In this interconnected world, UK aid protects people overseas and at home

The coronavirus pandemic has shown how interconnected and vulnerable we all are to global challenges. A virus that began by first latching itself to one community has reverberated around the world with devastating effect.

Over 50 million people are known to have contracted the virus, and it has tragically claimed the lives of over one million people. These numbers continue to rise every day. From the relatively calm streets of London or New York to fragile conflict zones and communities on the frontlines of the climate emergency in Yemen or Bangladesh, nobody has been immune to the health or economic chaos that has followed.

At Prime Minister’s Questions this week, I asked the Prime Minister whether he was committed to stopping the UK’s retreat from the international stage by ruling out if he would honour his own manifesto commitment and rule out for cuts to the aid budget, which saves lives and builds resilience. His response was full of the usual bluff and bluster we have come to expect, with no straight answer. On Thursday, when pressed again by Keir during the integrated review statement, he failed to commit to past promises.

We are witnessing a rise in viral outbreaks and infectious diseases that attack the health of the vulnerable, an ecological catastrophe that uproots and displaces whole villages, towns or cities and fuels food insecurity, and conflicts that worsen as the race to control dwindling and scant resources intensifies. These challenges create or aggravate humanitarian crises, and in turn make life here in the UK less secure and the future more uncertain.

Life right now is tough for many people. Providing a stable home for your children, putting food on the table and worrying whether the paycheque will last until the end of the month are growing concerns. These fears and anxieties are not detached from daily struggles on the minds of people around the world. By working together, however, to tackle poverty and inequalities and create health and environmental security, we can partner countries and communities to ensure that we are better able to absorb future shocks and mitigate risks that have implications for us all and make achieving the fair, just and stable world we all deserve much harder.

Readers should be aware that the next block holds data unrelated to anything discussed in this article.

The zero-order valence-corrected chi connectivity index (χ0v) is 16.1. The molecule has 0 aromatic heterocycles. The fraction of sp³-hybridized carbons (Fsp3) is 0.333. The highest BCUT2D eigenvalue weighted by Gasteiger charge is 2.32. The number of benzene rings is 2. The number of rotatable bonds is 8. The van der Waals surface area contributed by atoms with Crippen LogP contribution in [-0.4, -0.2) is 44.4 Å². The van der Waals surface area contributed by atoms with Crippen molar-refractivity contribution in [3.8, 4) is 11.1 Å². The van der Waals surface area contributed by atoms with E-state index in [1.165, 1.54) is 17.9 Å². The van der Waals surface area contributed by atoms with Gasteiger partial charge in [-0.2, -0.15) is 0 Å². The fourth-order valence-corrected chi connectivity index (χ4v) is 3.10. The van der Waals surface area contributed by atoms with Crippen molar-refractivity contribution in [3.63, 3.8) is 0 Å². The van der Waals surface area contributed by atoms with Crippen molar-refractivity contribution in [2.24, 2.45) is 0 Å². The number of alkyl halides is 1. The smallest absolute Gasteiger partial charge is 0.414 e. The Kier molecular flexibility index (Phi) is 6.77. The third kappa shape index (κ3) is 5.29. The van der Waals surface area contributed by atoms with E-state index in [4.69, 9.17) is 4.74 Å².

UK aid spend isn’t just about solving immediate humanitarian, health and security challenges. It should also focus on tackling structural issues that prevent countries from becoming stable partners and the burning injustices that drive future emergencies. The aid budget must be protected to allow us to shield people overseas as well as at home. The 0.7% of UK GNI commitment is not only a moral good but a vital way to achieve future shared prosperity, peace around the world and security for the future.

During this pandemic, the values that we hold dear, such as fairness, equality and solidarity with our neighbours and partners, have come to the fore. Britain has a long, proud internationalist history, UK aid is testament of that. The Tories should not be allowed to break that tradition. Leave no-one behind is the core value of the UN Sustainable Development Goals – now is the time for the government to recommit to that mantra both overseas and here at home.

Cutting the aid budget does not allow us to meet our international obligations, and it would recklessly undermine the UK’s moral authority on the international stage at a time when we must be strengthening our hand ahead of hosting both the G7 summit and COP26 in 2021. If the Prime Minister slashes the UK aid budget, he is not only breaking the Conservatives’ own manifesto commitment, he is challenging both the spirit and letter of UK law.

So much rests on the UK being a force for good and a global leader. Aid saves lives and projects the future we want to secure for the next generation. In the middle of a pandemic and when the scale of need has never been so great across our interconnected world, the UK must not turn its back and retreat from the global stage.

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